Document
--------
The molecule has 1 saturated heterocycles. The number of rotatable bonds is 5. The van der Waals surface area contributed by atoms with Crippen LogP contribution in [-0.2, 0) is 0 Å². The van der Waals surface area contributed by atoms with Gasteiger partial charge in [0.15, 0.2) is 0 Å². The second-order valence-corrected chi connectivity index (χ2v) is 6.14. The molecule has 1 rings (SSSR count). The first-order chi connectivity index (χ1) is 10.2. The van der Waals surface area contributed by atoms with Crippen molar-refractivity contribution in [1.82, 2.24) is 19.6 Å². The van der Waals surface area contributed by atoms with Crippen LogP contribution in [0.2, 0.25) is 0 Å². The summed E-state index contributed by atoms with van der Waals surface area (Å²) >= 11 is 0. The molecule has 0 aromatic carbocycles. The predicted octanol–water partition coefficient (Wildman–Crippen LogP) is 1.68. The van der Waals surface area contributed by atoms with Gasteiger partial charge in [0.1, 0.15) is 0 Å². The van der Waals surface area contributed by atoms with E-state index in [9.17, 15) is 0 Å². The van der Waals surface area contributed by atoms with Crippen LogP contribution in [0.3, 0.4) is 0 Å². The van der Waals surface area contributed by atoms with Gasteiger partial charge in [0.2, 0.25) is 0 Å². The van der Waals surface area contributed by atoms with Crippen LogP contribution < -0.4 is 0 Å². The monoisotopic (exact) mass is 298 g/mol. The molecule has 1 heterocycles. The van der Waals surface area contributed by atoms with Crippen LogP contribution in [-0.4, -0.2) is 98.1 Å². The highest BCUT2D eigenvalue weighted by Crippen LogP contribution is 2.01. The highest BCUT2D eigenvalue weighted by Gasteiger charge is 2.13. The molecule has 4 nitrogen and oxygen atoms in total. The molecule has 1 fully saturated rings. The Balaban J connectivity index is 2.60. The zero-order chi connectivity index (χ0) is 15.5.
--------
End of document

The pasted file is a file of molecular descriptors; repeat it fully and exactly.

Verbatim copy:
The molecule has 1 saturated heterocycles. The number of rotatable bonds is 5. The van der Waals surface area contributed by atoms with Crippen LogP contribution in [-0.2, 0) is 0 Å². The van der Waals surface area contributed by atoms with Gasteiger partial charge in [0.15, 0.2) is 0 Å². The second-order valence-corrected chi connectivity index (χ2v) is 6.14. The molecule has 1 rings (SSSR count). The first-order chi connectivity index (χ1) is 10.2. The van der Waals surface area contributed by atoms with Crippen molar-refractivity contribution in [1.82, 2.24) is 19.6 Å². The van der Waals surface area contributed by atoms with Crippen LogP contribution in [0.2, 0.25) is 0 Å². The summed E-state index contributed by atoms with van der Waals surface area (Å²) >= 11 is 0. The molecule has 0 aromatic carbocycles. The predicted octanol–water partition coefficient (Wildman–Crippen LogP) is 1.68. The van der Waals surface area contributed by atoms with Gasteiger partial charge in [0.1, 0.15) is 0 Å². The van der Waals surface area contributed by atoms with E-state index in [9.17, 15) is 0 Å². The van der Waals surface area contributed by atoms with Crippen LogP contribution in [0.3, 0.4) is 0 Å². The van der Waals surface area contributed by atoms with Gasteiger partial charge in [0.2, 0.25) is 0 Å². The van der Waals surface area contributed by atoms with Crippen LogP contribution < -0.4 is 0 Å². The monoisotopic (exact) mass is 298 g/mol. The molecule has 1 heterocycles. The van der Waals surface area contributed by atoms with Crippen LogP contribution in [-0.4, -0.2) is 98.1 Å². The highest BCUT2D eigenvalue weighted by Crippen LogP contribution is 2.01. The highest BCUT2D eigenvalue weighted by Gasteiger charge is 2.13. The molecule has 4 nitrogen and oxygen atoms in total. The molecule has 1 fully saturated rings. The Balaban J connectivity index is 2.60. The zero-order chi connectivity index (χ0) is 15.5.